Talking therapies are better for you than medication if you suffer from anxiety or mild to moderate depression. But their effectiveness depends largely on the relationship with the therapist.
Sounds a bit obvious perhaps but a professor of counselling psychology, Bruce E Wampold, says his research show that, in addition to having a customised treatment plan, this is what makes a good therapist:
- a sophisticated set of interpersonal skills
- building trust, understanding and belief from the client
- an alliance with the client
- an acceptable and adaptive explanation of the client’s condition
- a treatment plan that is allowed to be flexible
- is influential, persuasive and convincing
- monitors patient progress
- offers hope and realistic optimism
- is aware of client’s characteristics in context
- is reflective
- relies on research evidence
- continually improves through personal development
So with an effective therapist psychotherapy can work better than medication and with anxiety and moderate depression has better outcomes in the long-term with fewer relapses. This has been the argument for using psychotherapy in the UK NHS for these conditions and now Norway has issued guidelines saying psychological interventions should be tried before medication.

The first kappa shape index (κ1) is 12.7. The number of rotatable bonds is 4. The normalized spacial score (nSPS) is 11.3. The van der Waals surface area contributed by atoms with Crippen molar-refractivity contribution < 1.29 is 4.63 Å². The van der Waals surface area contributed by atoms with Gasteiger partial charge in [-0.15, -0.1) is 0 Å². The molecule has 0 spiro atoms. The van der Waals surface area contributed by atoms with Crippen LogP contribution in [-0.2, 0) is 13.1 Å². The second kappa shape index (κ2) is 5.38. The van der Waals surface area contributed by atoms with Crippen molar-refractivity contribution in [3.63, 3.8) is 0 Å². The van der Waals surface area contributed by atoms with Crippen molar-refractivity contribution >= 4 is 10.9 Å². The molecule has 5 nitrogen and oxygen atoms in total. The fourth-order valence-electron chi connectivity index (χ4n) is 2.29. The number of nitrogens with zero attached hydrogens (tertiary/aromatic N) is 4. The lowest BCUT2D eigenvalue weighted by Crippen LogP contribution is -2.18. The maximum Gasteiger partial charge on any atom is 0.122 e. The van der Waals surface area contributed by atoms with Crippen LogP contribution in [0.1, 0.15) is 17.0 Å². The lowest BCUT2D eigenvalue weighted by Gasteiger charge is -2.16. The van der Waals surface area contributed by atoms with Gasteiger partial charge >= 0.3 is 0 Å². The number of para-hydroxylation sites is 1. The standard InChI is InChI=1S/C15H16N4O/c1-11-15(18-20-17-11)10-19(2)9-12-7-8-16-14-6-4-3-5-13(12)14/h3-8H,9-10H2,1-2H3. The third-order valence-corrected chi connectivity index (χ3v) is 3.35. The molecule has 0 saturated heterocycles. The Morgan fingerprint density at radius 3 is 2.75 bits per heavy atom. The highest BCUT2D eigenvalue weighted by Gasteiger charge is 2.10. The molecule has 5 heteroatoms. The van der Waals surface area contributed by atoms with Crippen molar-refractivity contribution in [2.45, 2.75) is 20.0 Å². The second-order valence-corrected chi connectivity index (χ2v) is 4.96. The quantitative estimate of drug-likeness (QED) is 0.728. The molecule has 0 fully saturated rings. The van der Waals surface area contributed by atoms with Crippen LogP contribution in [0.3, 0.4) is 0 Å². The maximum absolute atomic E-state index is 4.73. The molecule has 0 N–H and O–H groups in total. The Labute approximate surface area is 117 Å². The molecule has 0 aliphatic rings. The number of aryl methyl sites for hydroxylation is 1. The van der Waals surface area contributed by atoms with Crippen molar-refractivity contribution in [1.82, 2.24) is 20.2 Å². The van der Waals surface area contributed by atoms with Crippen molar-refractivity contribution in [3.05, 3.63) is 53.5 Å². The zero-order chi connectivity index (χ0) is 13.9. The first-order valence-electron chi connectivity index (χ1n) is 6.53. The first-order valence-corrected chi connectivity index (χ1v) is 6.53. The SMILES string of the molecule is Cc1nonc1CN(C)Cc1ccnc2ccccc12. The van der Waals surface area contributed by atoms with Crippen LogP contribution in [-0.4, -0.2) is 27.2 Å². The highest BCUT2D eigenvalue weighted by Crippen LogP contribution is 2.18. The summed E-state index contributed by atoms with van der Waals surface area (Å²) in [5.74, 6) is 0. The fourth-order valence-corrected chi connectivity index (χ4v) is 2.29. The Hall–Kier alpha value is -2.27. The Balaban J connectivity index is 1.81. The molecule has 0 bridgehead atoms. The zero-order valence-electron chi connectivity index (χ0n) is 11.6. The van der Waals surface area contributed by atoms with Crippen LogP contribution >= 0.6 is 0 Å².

Of course GPs and medics are under pressure from the pharmaceutical companies and there aren’t enough therapists available in the NHS leading to long waiting lists but talking therapies should be the first intervention to try.
And the evidence is that people are now more open about mental health problems and more prepared to discuss it rather than try and maintain a stiff upper lip.